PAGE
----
01.01.01.01.01.01.01.01, FE.FE.FE.FE.FE.FE.FE.FE, E0.FE.FE.E0.F1.FE.FE.F1, 1F.01.01.1F.0E.01.01.0E, 01.01.FE.FE.01.01.FE.FE, FE.FE.01.01.FE.FE.01.01, E0.FE.01.1F.F1.FE.01.0E, 1F.01.FE.E0.0E.01.FE.F1, 01.01.E0.E0.01.01.F1.F1, FE.FE.1F.1F.FE.FE.0E.0E, E0.FE.1F.01.F1.FE.0E.01, 1F.01.E0.FE.0E.01.F1.FE, 01.01.1F.1F.01.01.0E.0E, FE.FE.E0.E0.FE.FE.F1.F1, E0.FE.E0.FE.F1.FE.F1.FE, 1F.01.1F.01.0E.01.0E.01, 01.FE.01.FE.01.FE.01.FE, FE.01.FE.01.FE.01.FE.01, E0.01.FE.1F.F1.01.FE.0E, 1F.FE.01.E0.0E.FE.01.F1, 01.FE.FE.01.01.FE.FE.01, FE.01.01.FE.FE.01.01.FE, E0.01.01.E0.F1.01.01.F1, 1F.FE.FE.1F.0E.FE.FE.0E, 01.FE.E0.1F.01.FE.F1.0E, FE.01.1F.E0.FE.01.0E.F1, E0.01.1F.FE.F1.01.0E.FE, 1F.FE.E0.01.0E.FE.F1.01, 01.FE.1F.E0.01.FE.0E.F1, FE.01.E0.1F.FE.01.F1.0E, E0.01.E0.01.F1.01.F1.01, 1F.FE.1F.FE.0E.FE.0E.FE, 01.E0.01.E0.01.F1.01.F1, FE.1F.FE.1F.FE.0E.FE.0E, E0.1F.FE.01.F1.0E.FE.01, 1F.E0.01.FE.0E.F1.01.FE, 01.E0.FE.1F.01.F1.FE.0E, FE.1F.01.E0.FE.0E.01.F1, E0.1F.01.FE.F1.0E.01.FE, 1F.E0.FE.01.0E.F1.FE.01, 01.E0.E0.01.01.F1.F1.01, FE.1F.1F.FE.FE.0E.0E.FE, E0.1F.1F.E0.F1.0E.0E.F1, 1F.E0.E0.1F.0E.F1.F1.0E, 01.E0.1F.FE.01.F1.0E.FE, FE.1F.E0.01.FE.0E.F1.01, E0.1F.E0.1F.F1.0E.F1.0E, 1F.E0.1F.E0.0E.F1.0E.F1, 01.1F.01.1F.01.0E.01.0E, FE.E0.FE.E0.FE.F1.FE.F1, E0.E0.FE.FE.F1.F1.FE.FE, 1F.1F.01.01.0E.0E.01.01, 01.1F.FE.E0.01.0E.FE.F1, FE.E0.01.1F.FE.F1.01.0E, E0.E0.01.01.F1.F1.01.01, 1F.1F.FE.FE.0E.0E.FE.FE, 01.1F.E0.FE.01.0E.F1.FE, FE.E0.1F.01.FE.F1.0E.01, E0.E0.1F.1F.F1.F1.0E.0E, 1F.1F.E0.E0.0E.0E.F1.F1, 01.1F.1F.01.01.0E.0E.01, FE.E0.E0.FE.FE.F1.F1.FE, E0.E0.E0.E0.F1.F1.F1.F1, 1F.1F.1F.1F.0E.0E.0E.0E,
With these restrictions on allowed keys, Triple DES has been reapproved with keying options 1 and 2 only. Generally the three keys are generated by taking 24 bytes from a strong random generator and only keying option 1 should be used (option 2 needs only 16 random bytes, but strong random generators are hard to assert and it’s considered best practice to use only option 1).
Encryption of more than one block
As with all block ciphers, encryption and decryption of multiple blocks of data may be performed using a variety of modes of operation, which can generally be defined independently of the block cipher algorithm. However, ANS X9.52 specifies directly, and NIST SP 800-67 specifies via SP 800-38A that some modes shall only be used with certain constraints on them that do not necessarily apply to general specifications of those modes. For example, ANS X9.52 specifies that for cipher block chaining, the initialization vector shall be different each time, whereas ISO/IEC 10116 does not. FIPS PUB 46-3 and ISO/IEC 18033-3 define only the single block algorithm, and do not place any restrictions on the modes of operation for multiple blocks.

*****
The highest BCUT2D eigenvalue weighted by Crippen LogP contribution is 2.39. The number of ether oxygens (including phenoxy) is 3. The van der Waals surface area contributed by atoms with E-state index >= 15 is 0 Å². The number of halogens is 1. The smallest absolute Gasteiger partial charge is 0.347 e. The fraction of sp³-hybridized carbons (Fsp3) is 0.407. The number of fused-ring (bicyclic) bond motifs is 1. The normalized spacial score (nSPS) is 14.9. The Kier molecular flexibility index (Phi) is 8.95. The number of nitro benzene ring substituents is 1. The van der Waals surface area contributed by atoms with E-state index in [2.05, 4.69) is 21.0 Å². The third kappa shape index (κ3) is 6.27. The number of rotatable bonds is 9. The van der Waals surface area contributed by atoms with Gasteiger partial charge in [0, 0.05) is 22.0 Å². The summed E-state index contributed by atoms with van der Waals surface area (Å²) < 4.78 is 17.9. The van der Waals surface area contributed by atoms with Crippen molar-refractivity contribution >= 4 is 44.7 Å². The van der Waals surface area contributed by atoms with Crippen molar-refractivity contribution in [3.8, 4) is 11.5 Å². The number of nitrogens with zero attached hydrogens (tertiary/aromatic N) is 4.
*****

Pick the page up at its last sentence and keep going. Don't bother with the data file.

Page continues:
In general, Triple DES with three independent keys (keying option 1) has a key length of 168 bits (three 56-bit DES keys), but due to the meet-in-the-middle attack, the effective security it provides is only 112 bits. Keying option 2 reduces the effective key size to 112 bits (because the third key is the same as the first). However, this option is susceptible to certain chosen-plaintext or known-plaintext attacks, and thus it is designated by NIST to have only 80 bits of security. This can be considered insecure, and, as consequence Triple DES has been deprecated by NIST in 2017.
The short block size of 64 bits makes 3DES vulnerable to block collision attacks if it is used to encrypt large amounts of data with the same key. The Sweet32 attack shows how this can be exploited in TLS and OpenVPN. Practical Sweet32 attack on 3DES-based cipher-suites in TLS required 236.6 blocks (785 GB) for a full attack, but researchers were lucky to get a collision just after around 220 blocks, which took only 25 minutes.
The security of TDEA is affected by the number of blocks processed with one key bundle. One key bundle shall not be used to apply cryptographic protection (e.g., encrypt) more than 220 64-bit data blocks.— Recommendation for Triple Data Encryption Algorithm (TDEA) Block Cipher (SP 800-67 Rev2)
OpenSSL does not include 3DES by default since version 1.1.0 (August 2016) and considers it a “weak cipher”.
The electronic payment industry uses Triple DES and continues to develop and promulgate standards based upon it, such as EMV.
Earlier versions of Microsoft OneNote, Microsoft Outlook 2007 and Microsoft System Center Configuration Manager 2012 use Triple DES to password-protect user content and system data. However, in December 2018, Microsoft announced the retirement of 3DES throughout their Office 365 service.